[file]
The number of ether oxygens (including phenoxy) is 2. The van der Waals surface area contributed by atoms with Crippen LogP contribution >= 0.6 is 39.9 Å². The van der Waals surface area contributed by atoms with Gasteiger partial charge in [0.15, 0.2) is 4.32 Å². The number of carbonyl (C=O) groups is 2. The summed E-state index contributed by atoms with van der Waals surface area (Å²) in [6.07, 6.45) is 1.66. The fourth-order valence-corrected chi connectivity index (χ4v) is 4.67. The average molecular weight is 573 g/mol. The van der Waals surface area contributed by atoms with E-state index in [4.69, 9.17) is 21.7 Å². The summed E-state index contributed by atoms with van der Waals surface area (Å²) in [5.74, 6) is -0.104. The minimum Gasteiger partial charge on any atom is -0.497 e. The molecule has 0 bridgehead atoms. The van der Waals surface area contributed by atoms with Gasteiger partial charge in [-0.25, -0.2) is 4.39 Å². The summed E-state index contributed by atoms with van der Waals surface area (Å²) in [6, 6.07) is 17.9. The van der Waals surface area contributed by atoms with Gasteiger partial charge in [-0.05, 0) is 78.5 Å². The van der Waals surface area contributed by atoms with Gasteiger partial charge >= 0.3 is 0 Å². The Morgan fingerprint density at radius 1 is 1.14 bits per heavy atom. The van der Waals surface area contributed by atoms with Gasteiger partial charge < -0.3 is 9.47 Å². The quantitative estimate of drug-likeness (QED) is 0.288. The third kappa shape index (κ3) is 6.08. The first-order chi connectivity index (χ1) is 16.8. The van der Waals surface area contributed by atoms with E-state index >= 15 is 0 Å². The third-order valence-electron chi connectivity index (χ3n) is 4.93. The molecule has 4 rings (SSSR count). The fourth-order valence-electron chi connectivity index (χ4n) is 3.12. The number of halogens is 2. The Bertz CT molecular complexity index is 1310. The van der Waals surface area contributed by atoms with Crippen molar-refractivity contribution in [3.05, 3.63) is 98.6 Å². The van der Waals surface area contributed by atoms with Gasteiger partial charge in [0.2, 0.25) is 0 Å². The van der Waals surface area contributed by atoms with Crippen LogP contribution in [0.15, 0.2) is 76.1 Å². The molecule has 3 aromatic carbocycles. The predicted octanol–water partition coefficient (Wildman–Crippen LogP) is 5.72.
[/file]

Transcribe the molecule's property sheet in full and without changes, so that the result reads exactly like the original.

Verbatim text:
The number of ether oxygens (including phenoxy) is 2. The van der Waals surface area contributed by atoms with Crippen LogP contribution >= 0.6 is 39.9 Å². The van der Waals surface area contributed by atoms with Gasteiger partial charge in [0.15, 0.2) is 4.32 Å². The number of carbonyl (C=O) groups is 2. The summed E-state index contributed by atoms with van der Waals surface area (Å²) in [6.07, 6.45) is 1.66. The fourth-order valence-corrected chi connectivity index (χ4v) is 4.67. The average molecular weight is 573 g/mol. The van der Waals surface area contributed by atoms with E-state index in [4.69, 9.17) is 21.7 Å². The summed E-state index contributed by atoms with van der Waals surface area (Å²) in [5.74, 6) is -0.104. The minimum Gasteiger partial charge on any atom is -0.497 e. The molecule has 0 bridgehead atoms. The van der Waals surface area contributed by atoms with Gasteiger partial charge in [-0.25, -0.2) is 4.39 Å². The summed E-state index contributed by atoms with van der Waals surface area (Å²) in [6, 6.07) is 17.9. The van der Waals surface area contributed by atoms with Gasteiger partial charge in [-0.05, 0) is 78.5 Å². The van der Waals surface area contributed by atoms with Gasteiger partial charge >= 0.3 is 0 Å². The Morgan fingerprint density at radius 1 is 1.14 bits per heavy atom. The van der Waals surface area contributed by atoms with Gasteiger partial charge < -0.3 is 9.47 Å². The quantitative estimate of drug-likeness (QED) is 0.288. The third kappa shape index (κ3) is 6.08. The first-order chi connectivity index (χ1) is 16.8. The van der Waals surface area contributed by atoms with E-state index >= 15 is 0 Å². The third-order valence-electron chi connectivity index (χ3n) is 4.93. The molecule has 4 rings (SSSR count). The fourth-order valence-electron chi connectivity index (χ4n) is 3.12. The number of halogens is 2. The Bertz CT molecular complexity index is 1310. The van der Waals surface area contributed by atoms with Crippen molar-refractivity contribution in [3.05, 3.63) is 98.6 Å². The van der Waals surface area contributed by atoms with Gasteiger partial charge in [0.2, 0.25) is 0 Å². The van der Waals surface area contributed by atoms with Crippen LogP contribution in [0.15, 0.2) is 76.1 Å². The molecule has 3 aromatic carbocycles. The predicted octanol–water partition coefficient (Wildman–Crippen LogP) is 5.72.